Give them a dirt bath.
Friday evening, we attended a bonfire in celebration of a friend/columnist’s daughter’s graduation. It started at 9 p.m., and I had no idea how time flew until the teens headed to bed around 1 a.m. I immediately said, “Oh! We have to go!”
We made it from the kitchen table to the front porch chairs before we got caught up in another interesting discussion.
When we finally did leave, it was 4 a.m.
Frank, who falls asleep quickly and knows it takes me about an hour, let me sleep in until 10 a.m. this morning, when the phone rang — my weekly Saturday morning phone call from my mother. About 10 years ago, because my life was so crazy and I often forgot to call her on a regular basis, Mother suggested she call every week at the same time.
It is now a routine part of our lives.
The topic of this week’s phone call, (and much of the party discussion) concerned four laying hens. My new hens. My hens who didn’t get fed this morning until 11 a.m. because I was up all night talking about them and sipping home made wine.
My friend Sue, who hosted the party, is The Farm Queen, Ms. Organic Herself, a woman who (I am sure) has not a single additive or preservative in her entire body. She has several beautiful chickens.
It’s Sue’s fault I have laying hens.
And once we finished celebrating her daughter’s accomplishment and settled down to chat I said, “Sue, I have chicken questions.”
She explained. Hens lay every 28 hours, not 24. They have to have food, PLUS oyster shells (calcium) to make the egg shells hard, PLUS grit which is basically rocks in some part of their throat that helps them chew because they have no teeth. But — that’s not all.
Sue’s also get Olive Oil, to make their feathers shiny. They get garlic every three days to keep away mites, fleas, and other nasties. They get brewer’s yeast for the same reason.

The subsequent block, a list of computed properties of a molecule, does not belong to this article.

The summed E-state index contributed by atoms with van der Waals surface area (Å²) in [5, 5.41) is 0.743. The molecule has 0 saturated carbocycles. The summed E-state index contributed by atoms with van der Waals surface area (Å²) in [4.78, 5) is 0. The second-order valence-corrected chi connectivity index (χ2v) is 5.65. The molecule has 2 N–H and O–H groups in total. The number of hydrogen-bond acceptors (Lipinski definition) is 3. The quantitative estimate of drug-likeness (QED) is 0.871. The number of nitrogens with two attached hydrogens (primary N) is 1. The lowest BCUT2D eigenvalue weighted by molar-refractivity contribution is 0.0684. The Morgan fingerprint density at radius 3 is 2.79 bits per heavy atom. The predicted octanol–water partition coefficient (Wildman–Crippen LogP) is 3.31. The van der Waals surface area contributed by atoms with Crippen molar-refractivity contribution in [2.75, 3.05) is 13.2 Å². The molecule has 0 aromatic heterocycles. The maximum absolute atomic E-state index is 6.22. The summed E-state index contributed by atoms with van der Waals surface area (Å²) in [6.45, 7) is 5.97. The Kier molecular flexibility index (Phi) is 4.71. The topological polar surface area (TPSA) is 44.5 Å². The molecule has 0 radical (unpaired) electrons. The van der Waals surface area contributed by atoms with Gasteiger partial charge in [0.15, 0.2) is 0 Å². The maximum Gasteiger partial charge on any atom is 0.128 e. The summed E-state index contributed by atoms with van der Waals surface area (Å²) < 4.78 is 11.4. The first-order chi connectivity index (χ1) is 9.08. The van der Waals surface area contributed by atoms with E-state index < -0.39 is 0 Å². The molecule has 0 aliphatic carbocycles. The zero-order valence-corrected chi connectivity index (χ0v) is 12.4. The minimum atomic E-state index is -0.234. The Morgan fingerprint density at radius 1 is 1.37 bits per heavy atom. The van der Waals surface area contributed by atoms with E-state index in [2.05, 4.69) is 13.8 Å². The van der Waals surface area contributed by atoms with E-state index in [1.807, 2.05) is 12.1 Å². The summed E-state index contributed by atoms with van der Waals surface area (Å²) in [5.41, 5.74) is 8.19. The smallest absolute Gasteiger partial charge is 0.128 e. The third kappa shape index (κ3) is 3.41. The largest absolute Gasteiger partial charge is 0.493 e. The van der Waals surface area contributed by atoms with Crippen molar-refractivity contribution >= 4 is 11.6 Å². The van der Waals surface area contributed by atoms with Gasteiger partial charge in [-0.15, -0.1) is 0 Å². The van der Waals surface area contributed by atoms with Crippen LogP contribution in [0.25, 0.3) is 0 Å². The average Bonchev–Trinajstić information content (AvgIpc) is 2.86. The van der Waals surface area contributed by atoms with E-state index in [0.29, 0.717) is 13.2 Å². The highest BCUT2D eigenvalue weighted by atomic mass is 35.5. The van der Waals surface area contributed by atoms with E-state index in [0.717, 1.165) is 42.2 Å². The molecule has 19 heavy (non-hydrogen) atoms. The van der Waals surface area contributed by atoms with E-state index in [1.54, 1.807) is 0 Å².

She gives them raw meat (organic) and milk and cream (organic). The layer feed she gives them she makes herself, and it’s 100% natural, not like the 17% natural mix you get at the feed store.
Sue has the most beautiful, glossy, spoiled hens there are. That’s what I pictured when I pictured hens. And then, we went and purchased mine, from a farm overstocked with mixed multitudes of chickens, guineas, ducks — all free range and rather fending for themselves.
We brought them home at night, captured from their roost. When I got a good look at them the next morning, I realized, these were not like Sue’s hens.
They were not beautiful, they were not clucking and cute. They were not pets.
First off, they stunk. I can handle bird poop, feeding schedules, food formulas, egg gathering, care taking.
But I don’t do stink.
At the party, I asked Sue if I could give them a bath. She told me to put out a pan of dirt.
See, if you want chickens to bathe — you give them dirt, not water.
Through this first week, I have seen improvement in my hens. Not being a farm girl, I am not about to judge their former living environment. However, I do think being catered to is much better for them than fending for themselves.
They no longer act like they’re starving, and have already gotten accustomed to my voice and the shaking of their feed can.
Within three days, they established their little “pecking order.” They are now a rather cohesive club, not a bunch of snippy singles.
My favorite, the Barred Rock, is low girl on the totem pole. I’ve named her “Peppa,” as she’s salt and pepper speckled.
Her eggs have a dark brown shell.
In the first week, our four hens produced 12 eggs in all, two of which I dropped.Â (I need a little more practice reaching through the access hole in their pen to grab the eggs.)
I had provided one roost and one nest for them to share (as Sue’s do) but after a day of watching them establishing their pecking order, I broke down and provided a second roost and a second nest bucket so Peppa wouldn’t have to fight so hard for her space.
I put in a second feed container so she wouldn’t have to fight the other three so hard for food.
She must realize I favor her, because she is no longer intimidated by my presence as the others are.
Every morning this week, I have tried to feed them on a schedule, gather eggs on a schedule, uncover and cover them on a schedule.
Today, I blew it. I couldn’t help it, I was up until 5 a.m. for the first time in nearly two years.
Frank went out an uncovered them for me this morning, but didn’t know my feed formula….
So when I fed them, I was four hours late.
They didn’t seem to mind — and had two eggs waiting for me.
I’ll make it up to them tomorrow.
I’m setting up a dirt bath.
I suppose, if today is the worst of the trip (and it really wasn't that bad) things are going quite well. Jim - our friendly,